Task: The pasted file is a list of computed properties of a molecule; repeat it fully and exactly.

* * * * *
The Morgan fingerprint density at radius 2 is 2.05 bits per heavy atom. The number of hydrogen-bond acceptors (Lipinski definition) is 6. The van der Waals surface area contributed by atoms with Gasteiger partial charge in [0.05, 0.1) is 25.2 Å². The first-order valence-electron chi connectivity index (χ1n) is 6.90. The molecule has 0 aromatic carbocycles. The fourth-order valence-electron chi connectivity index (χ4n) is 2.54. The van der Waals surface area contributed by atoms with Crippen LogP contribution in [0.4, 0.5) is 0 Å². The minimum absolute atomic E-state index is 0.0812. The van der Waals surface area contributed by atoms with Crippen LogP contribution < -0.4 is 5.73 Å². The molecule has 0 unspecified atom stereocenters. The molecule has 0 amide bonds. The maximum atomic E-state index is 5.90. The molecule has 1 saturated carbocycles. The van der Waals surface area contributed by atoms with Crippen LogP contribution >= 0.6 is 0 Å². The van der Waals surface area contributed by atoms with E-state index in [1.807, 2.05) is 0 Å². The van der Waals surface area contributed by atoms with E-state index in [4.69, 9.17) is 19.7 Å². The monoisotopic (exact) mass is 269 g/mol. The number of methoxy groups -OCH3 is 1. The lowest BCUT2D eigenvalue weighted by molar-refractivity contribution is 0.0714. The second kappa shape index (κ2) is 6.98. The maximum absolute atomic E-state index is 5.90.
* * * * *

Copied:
The Morgan fingerprint density at radius 2 is 2.05 bits per heavy atom. The number of hydrogen-bond acceptors (Lipinski definition) is 6. The van der Waals surface area contributed by atoms with Gasteiger partial charge in [0.05, 0.1) is 25.2 Å². The first-order valence-electron chi connectivity index (χ1n) is 6.90. The molecule has 0 aromatic carbocycles. The fourth-order valence-electron chi connectivity index (χ4n) is 2.54. The van der Waals surface area contributed by atoms with Crippen LogP contribution in [0.4, 0.5) is 0 Å². The minimum absolute atomic E-state index is 0.0812. The van der Waals surface area contributed by atoms with Crippen LogP contribution < -0.4 is 5.73 Å². The molecule has 0 unspecified atom stereocenters. The molecule has 0 amide bonds. The maximum atomic E-state index is 5.90. The molecule has 1 saturated carbocycles. The van der Waals surface area contributed by atoms with Crippen LogP contribution >= 0.6 is 0 Å². The van der Waals surface area contributed by atoms with E-state index in [1.807, 2.05) is 0 Å². The van der Waals surface area contributed by atoms with E-state index in [4.69, 9.17) is 19.7 Å². The monoisotopic (exact) mass is 269 g/mol. The number of methoxy groups -OCH3 is 1. The lowest BCUT2D eigenvalue weighted by molar-refractivity contribution is 0.0714. The second kappa shape index (κ2) is 6.98. The maximum absolute atomic E-state index is 5.90.